How to Help a Loved One with Mental Illness
Updated: Oct 25, 2019
We care deeply about our friends and family, and when we see them hurting, we hurt and want to help. When our loved ones suffer from mental illness, we can often feel at a loss on what to do and how to help. Here is a simple guide to help you navigate.
When to Be Concerned
First of all, if your loved one is in danger of harming themselves, call 911, take them to the nearest emergency room, or call the Suicide Prevention Line: 1-800-273-8255. They are in need of immediate assistance.
Otherwise, signs of concern are when you see a persistent symptom, behavior, or mood that lasts more than 2 weeks and affects their daily functioning and/or quality of life.
Some of the common symptoms of mental illness are:
Change in (decrease or increase) eating, sleep, or weight
Irritability, anger, hostility
Excessive worry or fear
Isolation or withdrawal from friends and normal activities
Trouble with reality (hallucinations, paranoia, delusions)
Let Them Know You’re Concerned
Share your concerns and observations with your loved one. Be sure to share in a way that will promote a dialogue and not shut them down or make them feel judged. Once you start a conversation, it is important to draw them out by really listening, trying to understand what they are experiencing, and empathizing with them. Do not try to correct their feelings or experience, but rather respond by saying, “that must be really difficult,” or “I can imagine how painful this must be for you.”
Here are some conversation starters:
I have noticed a shift over the past few weeks. Is everything okay? Can we talk about what is going on?
What you are saying really concerns me. Can we pull someone else in?
I can see you have been hurting for a while. Have you considered seeing a therapist? Do you think that would be helpful? What are your thoughts about it? Is there any way I could support you in this?
Build a Supportive Community
Both you and your loved one need a supportive community around you. We are meant to exist in a community, and we especially need our community when we are going through difficult times. They can be a source of strength, encouragement, and help shoulder the burden.
Some people to reach out to:
Therapist (a therapist can be helpful for both the person with mental illness and the one supporting, as caring for another can bring up a lot of feelings.)
Other Family Members
Support Group (there are support groups for both people suffering from mental illness and for the people supporting those with mental illness. These can be very helpful to know you are not alone, learn from one another’s experiences and have others around you that understand what you are going through.)
Be a Friend
One of the most important things you can do is just be there. Be present and be consistent.
Continue to reach out. Invite them to activities. Text, email, and call them. Continue to let them know you are there and thinking about them. They may respond or they may not, but keep being consistent regardless.
Serve them. Depending on their level of functioning, they may need help with meals, cleaning, laundry, errands etc. If they are looking for a therapist, it can be helpful to have someone there while they call and make appointments. And if they have children, offer to help with childcare, especially so they can make any therapy or doctor’s appointments.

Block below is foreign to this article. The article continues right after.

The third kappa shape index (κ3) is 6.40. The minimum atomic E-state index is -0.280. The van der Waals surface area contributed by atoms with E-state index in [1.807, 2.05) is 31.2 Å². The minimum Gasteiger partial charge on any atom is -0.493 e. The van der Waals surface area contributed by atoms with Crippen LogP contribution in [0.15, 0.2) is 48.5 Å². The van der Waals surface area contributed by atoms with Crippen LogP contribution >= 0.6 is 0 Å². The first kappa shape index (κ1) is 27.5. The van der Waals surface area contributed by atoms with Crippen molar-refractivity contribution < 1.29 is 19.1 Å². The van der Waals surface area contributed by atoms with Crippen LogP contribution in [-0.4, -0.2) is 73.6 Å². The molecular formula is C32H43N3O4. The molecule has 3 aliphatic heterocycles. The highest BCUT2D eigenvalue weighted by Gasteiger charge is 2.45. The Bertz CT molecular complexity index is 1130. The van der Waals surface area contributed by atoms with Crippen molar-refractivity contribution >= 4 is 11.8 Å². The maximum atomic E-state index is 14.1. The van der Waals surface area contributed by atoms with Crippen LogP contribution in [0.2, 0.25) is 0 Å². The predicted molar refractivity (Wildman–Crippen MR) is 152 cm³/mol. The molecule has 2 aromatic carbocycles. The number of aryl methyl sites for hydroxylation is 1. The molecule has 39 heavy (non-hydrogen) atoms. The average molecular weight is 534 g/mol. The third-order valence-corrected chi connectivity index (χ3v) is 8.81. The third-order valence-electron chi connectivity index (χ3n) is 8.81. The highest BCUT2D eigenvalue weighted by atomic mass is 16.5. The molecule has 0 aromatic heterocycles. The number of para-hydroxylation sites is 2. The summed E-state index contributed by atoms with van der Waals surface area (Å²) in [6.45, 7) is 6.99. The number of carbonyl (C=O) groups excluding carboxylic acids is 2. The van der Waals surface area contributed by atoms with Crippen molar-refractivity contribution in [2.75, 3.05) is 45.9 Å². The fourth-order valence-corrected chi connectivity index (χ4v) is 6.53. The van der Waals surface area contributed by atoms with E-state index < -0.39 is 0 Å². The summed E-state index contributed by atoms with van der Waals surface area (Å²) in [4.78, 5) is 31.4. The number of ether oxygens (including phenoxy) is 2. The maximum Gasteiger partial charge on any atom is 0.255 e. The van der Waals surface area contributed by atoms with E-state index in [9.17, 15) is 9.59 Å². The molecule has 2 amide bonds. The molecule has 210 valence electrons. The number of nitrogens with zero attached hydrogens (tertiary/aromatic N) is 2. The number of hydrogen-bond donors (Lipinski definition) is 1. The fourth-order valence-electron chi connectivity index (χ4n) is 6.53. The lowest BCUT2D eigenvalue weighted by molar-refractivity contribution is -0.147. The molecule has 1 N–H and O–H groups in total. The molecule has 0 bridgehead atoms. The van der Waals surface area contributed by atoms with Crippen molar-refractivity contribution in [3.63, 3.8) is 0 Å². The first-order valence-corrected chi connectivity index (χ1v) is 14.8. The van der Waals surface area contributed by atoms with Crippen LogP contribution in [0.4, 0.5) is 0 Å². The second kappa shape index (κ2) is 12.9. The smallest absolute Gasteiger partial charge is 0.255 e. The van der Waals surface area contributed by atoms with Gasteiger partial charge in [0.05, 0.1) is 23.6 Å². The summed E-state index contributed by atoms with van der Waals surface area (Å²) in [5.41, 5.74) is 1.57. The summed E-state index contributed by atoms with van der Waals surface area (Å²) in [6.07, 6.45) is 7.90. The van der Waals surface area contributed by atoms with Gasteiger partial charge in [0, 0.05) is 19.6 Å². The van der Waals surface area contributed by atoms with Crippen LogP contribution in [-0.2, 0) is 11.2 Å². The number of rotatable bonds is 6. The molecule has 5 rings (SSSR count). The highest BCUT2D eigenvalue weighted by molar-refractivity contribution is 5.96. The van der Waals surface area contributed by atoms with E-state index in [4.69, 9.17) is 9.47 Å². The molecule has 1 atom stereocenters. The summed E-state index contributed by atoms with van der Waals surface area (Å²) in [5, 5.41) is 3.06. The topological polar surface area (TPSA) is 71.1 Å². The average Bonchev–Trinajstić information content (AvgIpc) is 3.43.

Offer to just come over and go for a walk, play cards, watch a TV show, sit outside etc. Being in big crowds, loud or busy spaces may be too overwhelming, so keeping things simple.
Have Realistic Expectations
You cannot change or fix someone with mental illness. For that matter, we can’t change or fix anyone. But often when we see someone hurting we want to alleviate their pain and try to fix it. However, when we take this approach, we get burned out, frustrated, and can feel hopeless. Then we begin to loose our ability to be empathetic.
We need to remember it’s not about them “trying harder” or just “changing their mindset” or “sucking it up.” Sometimes it can be easy to minimize a persons experience because the suffering isn’t “visible” to us the way a broken leg is.
Don’t take their behavior personally. Think about if someone just broke their leg and you try to move them, but you moved them in the wrong way and caused excruciating pain. They would probably yell at you. However, we generally wouldn’t take this personally because we would understand this is the pain talking. It is similar with mental illness; sometimes it is the illness talking.
Be mindful that recovery is a process, usually a long process, and there are setbacks along the way. It is important to pace yourself and take things one day, or one moment at a time. You will need to take of yourself so you can take care of your loved one.
Continue to remind yourself that when someone has mental illness you can’t change them or take it away. But what you can do is love them and serve them. Often, it may seem like your actions aren’t enough or aren’t having an effect, but they are, and are often someone’s lifeline.
Here are Some Helpful Resources
“Defying Mental Illness: Finding Recovery with Community Resources and Family Support” by Paul Komarek
“I Am Not Sick. I Don’t Need Help” by Dr. Xavier Amador
“The Burden of Sympathy: How Families Cope With Mental Illness” by David A. Karp
"The Emotional Survival Guide for Caregivers," by Barry Jacobs, Psy.D
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